“What do we want?”

“Research!”

“When do we want it?”

“Now!”

“We are DYING for a cure!”

Just like last year, I shouted these chants with hundreds of fellow marchers. I wanted every bystander to know why we were there. I looked at the others alongside me, their faces lit with passion and determination.

The author stands in front of the U.S. Capitol.
Photo by Olivia Suarez
What an amazing thing, to be a part of this,” I thought.

The 15-minute march concluded at our destination, a big grassy area. I relished in my surroundings. A year ago, I was Olivia from Austin, a granddaughter in mourning with no experience in advocacy; yet now there I was, a seasoned MBC advocate once again standing on the lawn of the U.S. Capitol. The “Die-In” was set to take place there, honoring the 114 men and women who die from MBC every day – more than 40,000 each year, according to METAvivor – and the people who are still fighting the disease.

More than 200 people laid on the grass, holding cards with the names of people who had died from MBC within the past year. I found this to be an extremely moving experience when I participated last year. Organizers rang the bell 114 times – one ring for every person lost – followed by a moment of silence.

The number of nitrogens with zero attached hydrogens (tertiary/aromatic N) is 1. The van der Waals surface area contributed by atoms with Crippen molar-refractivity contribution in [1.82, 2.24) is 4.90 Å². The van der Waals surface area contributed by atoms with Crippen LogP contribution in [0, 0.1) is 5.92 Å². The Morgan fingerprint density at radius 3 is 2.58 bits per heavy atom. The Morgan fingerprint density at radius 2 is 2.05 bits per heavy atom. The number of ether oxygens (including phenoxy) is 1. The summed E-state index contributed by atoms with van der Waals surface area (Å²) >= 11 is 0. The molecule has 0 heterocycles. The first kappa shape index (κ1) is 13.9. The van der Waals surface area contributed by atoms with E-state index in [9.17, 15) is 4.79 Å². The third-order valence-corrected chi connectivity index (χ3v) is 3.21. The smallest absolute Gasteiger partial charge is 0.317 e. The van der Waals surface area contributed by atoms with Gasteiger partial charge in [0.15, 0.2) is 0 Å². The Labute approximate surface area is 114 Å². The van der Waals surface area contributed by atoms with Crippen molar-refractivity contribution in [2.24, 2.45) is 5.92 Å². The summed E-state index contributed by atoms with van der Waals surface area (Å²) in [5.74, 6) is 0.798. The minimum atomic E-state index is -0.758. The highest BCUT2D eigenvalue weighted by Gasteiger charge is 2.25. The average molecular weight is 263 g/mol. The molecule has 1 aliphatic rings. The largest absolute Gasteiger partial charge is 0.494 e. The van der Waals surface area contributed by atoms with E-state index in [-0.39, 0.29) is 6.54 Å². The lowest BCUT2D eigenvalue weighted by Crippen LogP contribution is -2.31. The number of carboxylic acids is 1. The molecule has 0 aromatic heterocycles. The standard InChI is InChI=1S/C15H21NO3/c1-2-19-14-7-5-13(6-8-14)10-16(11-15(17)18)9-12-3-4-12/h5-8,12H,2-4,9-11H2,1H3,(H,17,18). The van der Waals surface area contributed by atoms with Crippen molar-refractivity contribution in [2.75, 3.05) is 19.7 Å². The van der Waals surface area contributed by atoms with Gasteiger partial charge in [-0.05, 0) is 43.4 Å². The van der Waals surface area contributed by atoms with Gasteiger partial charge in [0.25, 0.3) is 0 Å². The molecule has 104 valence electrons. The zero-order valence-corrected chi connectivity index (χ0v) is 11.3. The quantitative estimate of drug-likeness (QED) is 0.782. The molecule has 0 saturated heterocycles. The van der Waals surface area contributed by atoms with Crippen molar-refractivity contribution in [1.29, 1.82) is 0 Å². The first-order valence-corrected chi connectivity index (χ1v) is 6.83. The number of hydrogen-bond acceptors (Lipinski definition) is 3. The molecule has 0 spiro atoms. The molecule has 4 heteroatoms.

This year, I looked up at the sky, then closed my eyes. I recalled memories of my grandma visiting me in my childhood home, shopping with her at Target, and seeing her for Thanksgiving. It brought a sense of comfort. I also thought about other families who lost loved ones. I thought about METAvivor board member, Monica Hill, who I befriended at last year’s march. Since then, the disease took her too. She passed away in April. I prayed that my lobbying efforts would make a difference. They had to.

More than 200 men and women stand on the U.S. Capitol lawn before laying on the grass for the Congressional "Die-In". The event honors the 114 people who die from metastatic breast cancer every day.   Photo by Olivia Suarez

“All right, Team Texas.”


"Stage IV Stampede" volunteers prepare to get into their state
teams before meeting with congressional staff.
Photo by Olivia Suarez 
A half-hour later, everyone met in the historic Kennedy Caucus Room in the U.S. Senate’s Russell Building. After opening remarks, we would split into our state teams, to ask our federal lawmakers to support the cause.

I looked at Team Texas’ schedule for the day, which was busier than last year. We had five meetings and three offices to stop at to drop off our informational materials.

Minutes later, an organizer called out, “All right, Team Texas!

I stood up cheering, proudly flashing The University of Texas’ iconic “Hook ‘em” hand sign, which got a few laughs. When I scoured the room, I saw three other women standing.

The Texas group was smaller than I expected, but that didn’t faze me. I joined Jennifer, an MBC patient now living in Round Rock; Anne, Jennifer’s aunt; and Sharon, an MBC patient from Houston. I realized I’d be the only returning member from last year – the group’s only “veteran” at this.

Oh my. 

Watch for the fourth part of Olivia’s story, “Team Texas Takes on Congress” on MeAndMyDoctor.com.